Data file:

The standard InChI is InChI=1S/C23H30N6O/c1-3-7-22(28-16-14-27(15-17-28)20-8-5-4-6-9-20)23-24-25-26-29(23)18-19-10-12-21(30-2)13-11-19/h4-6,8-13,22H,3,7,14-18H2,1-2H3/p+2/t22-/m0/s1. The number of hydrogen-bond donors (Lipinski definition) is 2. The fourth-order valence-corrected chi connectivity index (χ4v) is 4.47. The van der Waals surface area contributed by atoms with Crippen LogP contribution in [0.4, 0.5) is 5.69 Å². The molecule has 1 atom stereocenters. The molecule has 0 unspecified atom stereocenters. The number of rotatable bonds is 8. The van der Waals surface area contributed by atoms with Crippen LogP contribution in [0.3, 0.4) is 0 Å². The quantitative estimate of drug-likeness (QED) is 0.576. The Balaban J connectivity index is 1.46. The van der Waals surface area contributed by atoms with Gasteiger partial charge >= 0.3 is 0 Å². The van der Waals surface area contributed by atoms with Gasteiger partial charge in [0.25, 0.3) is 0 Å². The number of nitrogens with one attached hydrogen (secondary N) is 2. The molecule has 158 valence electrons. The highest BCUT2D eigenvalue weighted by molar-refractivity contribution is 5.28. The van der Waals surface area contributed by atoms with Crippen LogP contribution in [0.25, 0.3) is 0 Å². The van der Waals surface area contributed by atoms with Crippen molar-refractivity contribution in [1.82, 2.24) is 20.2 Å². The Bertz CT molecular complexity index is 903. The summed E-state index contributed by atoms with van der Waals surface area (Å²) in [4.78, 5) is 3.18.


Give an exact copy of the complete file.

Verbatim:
The standard InChI is InChI=1S/C23H30N6O/c1-3-7-22(28-16-14-27(15-17-28)20-8-5-4-6-9-20)23-24-25-26-29(23)18-19-10-12-21(30-2)13-11-19/h4-6,8-13,22H,3,7,14-18H2,1-2H3/p+2/t22-/m0/s1. The number of hydrogen-bond donors (Lipinski definition) is 2. The fourth-order valence-corrected chi connectivity index (χ4v) is 4.47. The van der Waals surface area contributed by atoms with Crippen LogP contribution in [0.4, 0.5) is 5.69 Å². The molecule has 1 atom stereocenters. The molecule has 0 unspecified atom stereocenters. The number of rotatable bonds is 8. The van der Waals surface area contributed by atoms with Crippen LogP contribution in [0.3, 0.4) is 0 Å². The quantitative estimate of drug-likeness (QED) is 0.576. The Balaban J connectivity index is 1.46. The van der Waals surface area contributed by atoms with Gasteiger partial charge >= 0.3 is 0 Å². The van der Waals surface area contributed by atoms with Gasteiger partial charge in [0.25, 0.3) is 0 Å². The number of nitrogens with one attached hydrogen (secondary N) is 2. The molecule has 158 valence electrons. The highest BCUT2D eigenvalue weighted by molar-refractivity contribution is 5.28. The van der Waals surface area contributed by atoms with Crippen LogP contribution in [0.25, 0.3) is 0 Å². The van der Waals surface area contributed by atoms with Crippen molar-refractivity contribution in [1.82, 2.24) is 20.2 Å². The Bertz CT molecular complexity index is 903. The summed E-state index contributed by atoms with van der Waals surface area (Å²) in [4.78, 5) is 3.18.